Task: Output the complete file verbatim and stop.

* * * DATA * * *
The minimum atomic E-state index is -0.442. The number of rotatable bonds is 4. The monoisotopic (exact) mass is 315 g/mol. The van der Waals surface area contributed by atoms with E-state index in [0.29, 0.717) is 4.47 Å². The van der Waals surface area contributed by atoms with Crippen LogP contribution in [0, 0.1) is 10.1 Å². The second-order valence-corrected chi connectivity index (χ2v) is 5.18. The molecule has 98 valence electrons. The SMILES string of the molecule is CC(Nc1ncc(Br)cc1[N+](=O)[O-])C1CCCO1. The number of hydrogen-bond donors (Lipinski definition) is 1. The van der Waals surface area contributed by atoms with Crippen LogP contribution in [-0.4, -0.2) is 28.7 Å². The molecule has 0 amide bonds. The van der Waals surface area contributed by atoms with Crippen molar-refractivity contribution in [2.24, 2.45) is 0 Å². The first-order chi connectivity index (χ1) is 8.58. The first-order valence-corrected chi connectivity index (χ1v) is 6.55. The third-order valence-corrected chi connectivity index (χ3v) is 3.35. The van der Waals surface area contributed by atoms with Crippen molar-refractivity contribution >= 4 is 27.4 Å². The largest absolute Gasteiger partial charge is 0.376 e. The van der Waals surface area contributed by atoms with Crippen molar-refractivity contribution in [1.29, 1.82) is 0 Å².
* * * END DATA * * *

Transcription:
The minimum atomic E-state index is -0.442. The number of rotatable bonds is 4. The monoisotopic (exact) mass is 315 g/mol. The van der Waals surface area contributed by atoms with E-state index in [0.29, 0.717) is 4.47 Å². The van der Waals surface area contributed by atoms with Crippen LogP contribution in [0, 0.1) is 10.1 Å². The second-order valence-corrected chi connectivity index (χ2v) is 5.18. The molecule has 98 valence electrons. The SMILES string of the molecule is CC(Nc1ncc(Br)cc1[N+](=O)[O-])C1CCCO1. The number of hydrogen-bond donors (Lipinski definition) is 1. The van der Waals surface area contributed by atoms with Crippen LogP contribution in [-0.4, -0.2) is 28.7 Å². The molecule has 0 amide bonds. The van der Waals surface area contributed by atoms with Crippen molar-refractivity contribution in [2.24, 2.45) is 0 Å². The first-order chi connectivity index (χ1) is 8.58. The first-order valence-corrected chi connectivity index (χ1v) is 6.55. The third-order valence-corrected chi connectivity index (χ3v) is 3.35. The van der Waals surface area contributed by atoms with Crippen molar-refractivity contribution >= 4 is 27.4 Å². The largest absolute Gasteiger partial charge is 0.376 e. The van der Waals surface area contributed by atoms with Crippen molar-refractivity contribution in [1.29, 1.82) is 0 Å².